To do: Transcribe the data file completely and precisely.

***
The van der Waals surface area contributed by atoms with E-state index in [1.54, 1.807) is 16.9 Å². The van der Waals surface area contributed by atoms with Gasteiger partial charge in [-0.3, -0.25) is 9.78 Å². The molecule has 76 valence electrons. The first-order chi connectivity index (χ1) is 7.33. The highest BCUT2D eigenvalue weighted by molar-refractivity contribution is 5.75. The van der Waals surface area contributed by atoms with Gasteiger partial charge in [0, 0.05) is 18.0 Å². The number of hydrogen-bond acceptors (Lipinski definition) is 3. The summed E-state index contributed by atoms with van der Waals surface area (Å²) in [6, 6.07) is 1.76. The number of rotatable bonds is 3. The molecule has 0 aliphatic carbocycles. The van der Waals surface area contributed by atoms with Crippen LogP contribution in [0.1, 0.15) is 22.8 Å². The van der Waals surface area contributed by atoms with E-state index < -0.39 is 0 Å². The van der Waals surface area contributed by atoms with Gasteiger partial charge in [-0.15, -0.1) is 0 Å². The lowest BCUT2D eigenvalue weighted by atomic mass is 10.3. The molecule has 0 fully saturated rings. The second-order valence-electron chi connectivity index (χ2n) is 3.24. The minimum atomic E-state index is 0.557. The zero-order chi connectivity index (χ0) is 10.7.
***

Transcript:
The van der Waals surface area contributed by atoms with E-state index in [1.54, 1.807) is 16.9 Å². The van der Waals surface area contributed by atoms with Gasteiger partial charge in [-0.3, -0.25) is 9.78 Å². The molecule has 76 valence electrons. The first-order chi connectivity index (χ1) is 7.33. The highest BCUT2D eigenvalue weighted by molar-refractivity contribution is 5.75. The van der Waals surface area contributed by atoms with Gasteiger partial charge in [0, 0.05) is 18.0 Å². The number of hydrogen-bond acceptors (Lipinski definition) is 3. The summed E-state index contributed by atoms with van der Waals surface area (Å²) in [6, 6.07) is 1.76. The number of rotatable bonds is 3. The molecule has 0 aliphatic carbocycles. The van der Waals surface area contributed by atoms with Crippen LogP contribution in [0.1, 0.15) is 22.8 Å². The van der Waals surface area contributed by atoms with E-state index < -0.39 is 0 Å². The van der Waals surface area contributed by atoms with Gasteiger partial charge in [-0.15, -0.1) is 0 Å². The lowest BCUT2D eigenvalue weighted by atomic mass is 10.3. The molecule has 0 fully saturated rings. The second-order valence-electron chi connectivity index (χ2n) is 3.24. The minimum atomic E-state index is 0.557. The zero-order chi connectivity index (χ0) is 10.7.